Tip 5: One of my favorite events is my Polar Express P.J. Day.  I am not going to lie, this takes some prepping so if you are looking for last minute ideas it may/may not work for you.  First, I buy bell necklaces for each child in my class.  I put them inside a small box that is also filled with iridescent packing paper. I use a water bottle to lightly spray each bell with water. Then I wrap the box in brown parchment paper, attach a huge red bow on top, and then write our school address and Santa's North Pole address in the appropriate spots on the box. About 2 weeks before I plan on giving the students the fake package from Santa, I take the box into our cafeteria. I take it to the deep, deep freezer and leave it there. (You may need to get permission from your cafeteria manager to do that part.) Then I prearrange for someone in the office to bring the box from the freezer to my classroom at a certain day and time.  I send a note home for all of the kiddos to wear their P.J.'s to school on the day that I prearranged with the office to deliver our package.  We start the day by making hot chocolate. (Super easy way is to pour a gallon of chocolate milk into a crock pot first thing in the morning. Turn it on high and it will be ready in 2 hours.) I then read them the Polar express and make sure that I finish the story by the prearranged time that I had set with the office.  As soon as the story ends, in walks one of our lovely secretaries holding this FREEZING box from the cafeteria. The students eyes get so big as I make such a huge deal over how cold it is. Then we slowly read the address, predict where it came from and what we think is inside, and then open the package.  Each kiddo then gets a small bell necklace that has frozen crystals on it (from the water I sprayed 2 weeks ago) from Santa. This activity goes miles on getting them to behave and listen! Then of course we enjoy our hot chocolate.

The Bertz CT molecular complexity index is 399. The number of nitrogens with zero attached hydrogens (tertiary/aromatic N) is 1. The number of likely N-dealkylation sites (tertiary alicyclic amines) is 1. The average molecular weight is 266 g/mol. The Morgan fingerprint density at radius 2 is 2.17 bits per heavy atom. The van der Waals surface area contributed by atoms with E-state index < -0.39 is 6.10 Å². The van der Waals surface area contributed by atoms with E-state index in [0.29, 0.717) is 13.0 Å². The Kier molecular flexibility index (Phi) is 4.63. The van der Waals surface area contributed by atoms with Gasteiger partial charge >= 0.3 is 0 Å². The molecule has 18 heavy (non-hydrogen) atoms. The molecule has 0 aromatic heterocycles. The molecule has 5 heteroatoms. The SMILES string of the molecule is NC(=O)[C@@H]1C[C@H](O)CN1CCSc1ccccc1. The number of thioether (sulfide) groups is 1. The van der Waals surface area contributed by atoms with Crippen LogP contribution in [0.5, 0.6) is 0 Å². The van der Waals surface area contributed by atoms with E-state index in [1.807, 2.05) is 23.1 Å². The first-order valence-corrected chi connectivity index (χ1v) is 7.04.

Tip 6: Last but not least, engage your kiddos in a countdown to the holidays. This can be done with daily minute to win it games, creating a chain link count down, using a different random act of kindness a day, or by having them earn a special something each day.  For example, the last week before break I always give each kiddo a book (from above) but I also give them a little goody bag full of treats like a pencil, erasers, tatoos, etc.  Eventually I got smart and thought, why not make them earn the gifts.  Every year I purchase a holiday goodie bag of some sort, whether it be regular themed bags, small red stockings, or even Santa hats. Then I purchase five different class sets of small prizes from the dollar spot at Walmart, Target, or Dollar Tree. Everyday I show the kiddos the treat and tell them that they have to earn it throughout the day by following classroom rules and procedures and being kind to one another. Then at the end of the day I give each student the small trinket that they earned to place in their bag.  By the end of the week they all have a goody bag filled with gifts from me.

Well, I hope you received a few good tips from this post and are able to use them in your class this year.  Oh, by the way, TpT is having their HUGE Cyber Sale this week.  All of our stores will be %20 off during this event!
Happy holidays and Merry Christmas everyone!!!

Monday, November 21, 2016

November TPT Sand Dollars Giveaway

November is a time to be thankful. Your friends at Planning in Paradise appreciate you and want to prove it with this offer!

We are also thankful that it is time to host our Quarterly TPT Sand Dollar Giveaway.

This time we are giving away a $25 TPT gift card. Enter the 
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Happy Thanksgiving!